He’s going through a rough patch. His migraine medication (anti-seizure medication topiramate aka Topamax) interferes with his memory and cognition (why it’s nicknamed “Dopamax”), making it challenging for him to read, complete his homework, or take a test. Especially frustrating for him, for he’s gifted (yes, I’m biased and boasting – I’m his mom and I’m proud of him). With his neurologist’s input, reduced the dosage of his topiramate. He prefers migraines over not being as bright. Hopefully the reduced dosage will still prevent migraines, and lessen or eliminate the side effects.
I remember when I was seven years old – the day I turned seven. We, my sister and I, were staying at the Hans Brinker Inn in the Netherlands as our parents enjoyed two weeks in Paris.
I was furious with my parents for having abandoned us for those two weeks. At Hans Brinker every meal consisted of toast – toast with sugar and cinnamon for breakfast, toast with cheese or tomato for lunch, for dinner – I do not recall.
But that day, the day of my seventh birthday, we were eating our lunch of toast, and our parents came to pick us up. My sister, who was only four at the time, ran up to our parents. I, on the other hand, held them responsible. I was incensed.
The owner had pushed me down the stairs. They separated me and my sister into different rooms. She didn’t understand. Her roommates didn’t speak English. I was punished for going to her when she cried. I begged for them to put us in the same room.
So, I ignored my parents. Seething, I kept my back to them. They thought I didn’t want to leave.
Saturday I wrote this memory exercise (prompt = “I remember”) at Judy Reeves‘ Speak Memory workshop at the Southern California Writers’ Conference LA14 (Irvine). Thank you, Judy and all the other great workshop leaders, speakers, and conference organizers.
When my son was a preschooler in daycare
His class had a field trip to the local In ‘N Out
As we walked back to the daycare center
My son held my hand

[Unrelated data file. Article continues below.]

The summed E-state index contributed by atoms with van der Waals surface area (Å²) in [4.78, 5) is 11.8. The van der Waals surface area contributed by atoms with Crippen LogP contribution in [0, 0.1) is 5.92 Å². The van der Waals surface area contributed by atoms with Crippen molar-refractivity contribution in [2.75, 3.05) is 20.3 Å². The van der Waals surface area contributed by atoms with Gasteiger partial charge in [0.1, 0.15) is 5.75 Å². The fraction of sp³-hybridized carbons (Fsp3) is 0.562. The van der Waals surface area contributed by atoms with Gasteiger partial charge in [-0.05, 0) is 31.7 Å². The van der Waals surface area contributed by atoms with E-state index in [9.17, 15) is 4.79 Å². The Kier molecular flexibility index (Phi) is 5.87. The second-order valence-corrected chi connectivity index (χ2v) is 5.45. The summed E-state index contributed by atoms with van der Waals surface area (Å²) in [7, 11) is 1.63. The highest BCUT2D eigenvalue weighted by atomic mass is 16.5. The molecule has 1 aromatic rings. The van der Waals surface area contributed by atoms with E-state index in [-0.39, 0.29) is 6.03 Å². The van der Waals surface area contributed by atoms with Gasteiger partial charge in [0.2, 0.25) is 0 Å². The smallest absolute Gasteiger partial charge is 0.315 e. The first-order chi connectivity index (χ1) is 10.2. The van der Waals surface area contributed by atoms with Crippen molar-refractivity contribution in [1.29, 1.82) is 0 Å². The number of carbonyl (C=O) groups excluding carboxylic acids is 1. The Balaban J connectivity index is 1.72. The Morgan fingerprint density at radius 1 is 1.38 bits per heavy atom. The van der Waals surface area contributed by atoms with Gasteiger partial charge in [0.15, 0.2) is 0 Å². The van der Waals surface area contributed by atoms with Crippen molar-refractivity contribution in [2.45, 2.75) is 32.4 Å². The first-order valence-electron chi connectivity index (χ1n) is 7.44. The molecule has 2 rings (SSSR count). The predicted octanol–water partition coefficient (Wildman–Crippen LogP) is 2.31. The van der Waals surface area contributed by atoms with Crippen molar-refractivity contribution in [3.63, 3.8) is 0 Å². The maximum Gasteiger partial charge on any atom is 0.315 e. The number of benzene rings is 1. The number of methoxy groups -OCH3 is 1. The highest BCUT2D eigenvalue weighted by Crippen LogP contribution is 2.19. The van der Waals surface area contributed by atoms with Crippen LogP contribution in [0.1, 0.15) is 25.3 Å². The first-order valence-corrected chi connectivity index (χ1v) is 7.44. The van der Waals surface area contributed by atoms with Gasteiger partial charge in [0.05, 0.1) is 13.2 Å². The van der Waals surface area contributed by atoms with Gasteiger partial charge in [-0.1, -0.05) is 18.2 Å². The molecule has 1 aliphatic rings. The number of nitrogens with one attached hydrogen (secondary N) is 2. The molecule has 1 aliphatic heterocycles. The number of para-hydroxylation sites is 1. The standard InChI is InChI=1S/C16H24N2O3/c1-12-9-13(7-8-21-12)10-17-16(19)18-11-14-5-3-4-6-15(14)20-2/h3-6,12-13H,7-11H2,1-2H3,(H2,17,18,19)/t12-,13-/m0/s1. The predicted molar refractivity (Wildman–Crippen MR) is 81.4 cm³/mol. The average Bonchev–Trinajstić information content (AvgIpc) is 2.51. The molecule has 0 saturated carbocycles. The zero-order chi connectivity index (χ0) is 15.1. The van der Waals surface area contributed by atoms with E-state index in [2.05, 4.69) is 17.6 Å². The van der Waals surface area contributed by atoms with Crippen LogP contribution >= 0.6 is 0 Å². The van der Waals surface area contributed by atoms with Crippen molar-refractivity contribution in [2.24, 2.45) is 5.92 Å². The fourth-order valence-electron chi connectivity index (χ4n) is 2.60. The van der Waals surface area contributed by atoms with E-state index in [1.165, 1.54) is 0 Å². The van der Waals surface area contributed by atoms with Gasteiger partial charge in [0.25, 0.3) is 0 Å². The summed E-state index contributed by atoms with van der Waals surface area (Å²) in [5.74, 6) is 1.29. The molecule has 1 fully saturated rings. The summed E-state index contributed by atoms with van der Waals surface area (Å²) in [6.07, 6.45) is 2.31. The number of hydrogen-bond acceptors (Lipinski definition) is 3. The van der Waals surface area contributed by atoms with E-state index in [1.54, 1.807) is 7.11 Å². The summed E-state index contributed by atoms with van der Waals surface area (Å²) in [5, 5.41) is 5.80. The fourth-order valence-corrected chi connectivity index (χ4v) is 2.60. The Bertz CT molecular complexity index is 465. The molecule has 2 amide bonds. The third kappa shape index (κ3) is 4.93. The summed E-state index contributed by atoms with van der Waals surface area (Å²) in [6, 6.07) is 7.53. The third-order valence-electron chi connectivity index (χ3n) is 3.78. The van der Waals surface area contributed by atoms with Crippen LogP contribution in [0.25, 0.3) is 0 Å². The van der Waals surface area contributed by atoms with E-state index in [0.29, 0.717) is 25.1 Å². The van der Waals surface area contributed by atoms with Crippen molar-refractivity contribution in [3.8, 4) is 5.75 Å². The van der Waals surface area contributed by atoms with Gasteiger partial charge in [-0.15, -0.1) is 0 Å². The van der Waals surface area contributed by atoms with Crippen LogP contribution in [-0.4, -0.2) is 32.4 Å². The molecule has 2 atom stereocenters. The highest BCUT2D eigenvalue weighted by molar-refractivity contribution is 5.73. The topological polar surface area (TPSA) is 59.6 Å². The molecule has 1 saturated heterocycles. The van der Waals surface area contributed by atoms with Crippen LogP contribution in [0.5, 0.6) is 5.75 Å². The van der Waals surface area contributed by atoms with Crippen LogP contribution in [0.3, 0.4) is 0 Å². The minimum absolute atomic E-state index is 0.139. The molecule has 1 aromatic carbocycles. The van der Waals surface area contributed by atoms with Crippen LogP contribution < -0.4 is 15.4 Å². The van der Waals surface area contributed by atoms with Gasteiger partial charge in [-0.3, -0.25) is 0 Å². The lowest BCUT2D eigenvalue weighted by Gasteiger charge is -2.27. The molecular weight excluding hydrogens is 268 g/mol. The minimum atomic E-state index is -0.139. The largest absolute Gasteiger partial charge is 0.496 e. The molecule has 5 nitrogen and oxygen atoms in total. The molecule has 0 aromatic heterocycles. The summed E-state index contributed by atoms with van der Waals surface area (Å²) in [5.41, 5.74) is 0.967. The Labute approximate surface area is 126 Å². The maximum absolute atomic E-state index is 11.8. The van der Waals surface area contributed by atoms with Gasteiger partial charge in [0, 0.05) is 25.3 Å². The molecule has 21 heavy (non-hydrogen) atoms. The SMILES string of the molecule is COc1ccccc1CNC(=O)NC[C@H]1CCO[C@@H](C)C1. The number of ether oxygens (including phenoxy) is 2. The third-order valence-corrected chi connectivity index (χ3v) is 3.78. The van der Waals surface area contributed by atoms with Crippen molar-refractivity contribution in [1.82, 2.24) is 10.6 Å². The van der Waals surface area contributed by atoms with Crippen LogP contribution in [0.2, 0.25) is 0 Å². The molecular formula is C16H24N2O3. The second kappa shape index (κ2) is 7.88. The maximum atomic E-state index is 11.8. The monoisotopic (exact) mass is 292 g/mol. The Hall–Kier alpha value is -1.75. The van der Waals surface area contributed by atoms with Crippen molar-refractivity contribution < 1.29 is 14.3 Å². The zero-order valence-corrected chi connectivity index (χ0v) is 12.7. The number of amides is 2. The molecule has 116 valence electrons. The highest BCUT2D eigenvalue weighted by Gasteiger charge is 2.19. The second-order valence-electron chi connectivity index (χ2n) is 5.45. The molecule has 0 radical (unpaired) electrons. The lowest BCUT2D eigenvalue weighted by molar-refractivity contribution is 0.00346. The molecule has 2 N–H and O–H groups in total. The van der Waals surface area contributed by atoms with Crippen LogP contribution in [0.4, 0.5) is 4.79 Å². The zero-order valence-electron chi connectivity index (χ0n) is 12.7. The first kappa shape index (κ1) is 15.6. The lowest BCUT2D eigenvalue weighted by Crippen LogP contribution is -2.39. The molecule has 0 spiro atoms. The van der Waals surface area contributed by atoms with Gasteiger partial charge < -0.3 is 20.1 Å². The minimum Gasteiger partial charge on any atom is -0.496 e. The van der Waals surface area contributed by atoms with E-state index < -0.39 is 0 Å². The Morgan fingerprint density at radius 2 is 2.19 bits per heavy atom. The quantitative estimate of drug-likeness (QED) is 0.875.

We walked in pairs down the sidewalk
His daycare teacher said
Everyone stay on sidewalk
Do not step into the driveway or the road
My three-year old son touched his foot in the gutter
Just his tippy toe
His teacher swiftly grabbed him from my hands
Took him with her to the front of the line
She gave me another child to walk
A more compliant, less rebellious child
My son, he was rewarded
He got to walk at the front of the line
Beside his favorite teacher
I was punished
Cannot control her child
Later that day when I returned to work
I told this story
One of my bosses smiled
Kitt, you love that in your boy
That your boy rebels against the rules
Just like the Berkeley rabble-rouser you once were
Pushing the limits
Yes, it still brings a smile to my face
That I have a son who dared touch his toe to the gutter
He understood the importance of staying with the group
He understood the spirit of the law
He did not run out into the road
Yet he questioned, dared to test, the letter of the law
What happens, he wondered, if I break this rule just a little bit
The memory also hurts
How dare that teacher rip my son from my hand
How dare she judge me and my child
Deem me unfit to walk my son back to daycare
Before I had to return to work
Return to work judged an ineffective mother
Return to work rather than stay with my son
Now that I think about it
He punished me
How dare I go back to work
How dare I not stay home with him
Originally written October 2015, a month before my mother had her stroke, before my life changed. Still settling into my new normal.
How do I describe myself? How do I best describe my blog? What has my blog become? What direction do I want to take it?
What direction is my life taking? Is my writing taking? Is my (dare-say) art or photography taking?
Back in the 90s when I registered my first corporate URL, I knew that some day, some year, some decade, I would register the URL kittomalley.com. I knew that I wanted to post my writing online.
I never envisioned kittomalley.com as a community. Didn’t realize that I’d be conversing with others. Never imagined what it has become.
This upcoming weekend, I’m attending the Southern California Writers’ Conference, about which I’m understandably worried for I find conferences exhausting and am a bit anxious that I will be out of my depth there.
Conferences can be exhausting and overwhelming for anyone, whether or not they live with mental illness. The social interaction of conferences and trainings overstimulate me, trigger hypomania, and exhaust me, requiring rest to recuperate.
The following weekend I’m walking 5K for NAMI Orange County. Please support me and team STIGMA SMASHERS for NAMIWalks Orange County 2016. NAMI Orange County’s programs have helped me live well with bipolar disorder.
NAMI Peer-to-Peer introduced me to the concept of mental health recovery and gave me HOPE. I volunteer as a Provider Education presenter and just trained to become an In Our Own Voice public speaker to share my story of mental health recovery.
NAMIWalks provides NAMI Orange County with 1/3 of their operating budget, enabling them to offer free mental health educational programs, meetings and support groups.
|Saturday, October 1st
Check in: 9:00 AM
Start time: 10:30 AM
|William R. Mason Park
18712 University Drive
Irvine, CA 92612
Thank you for your support!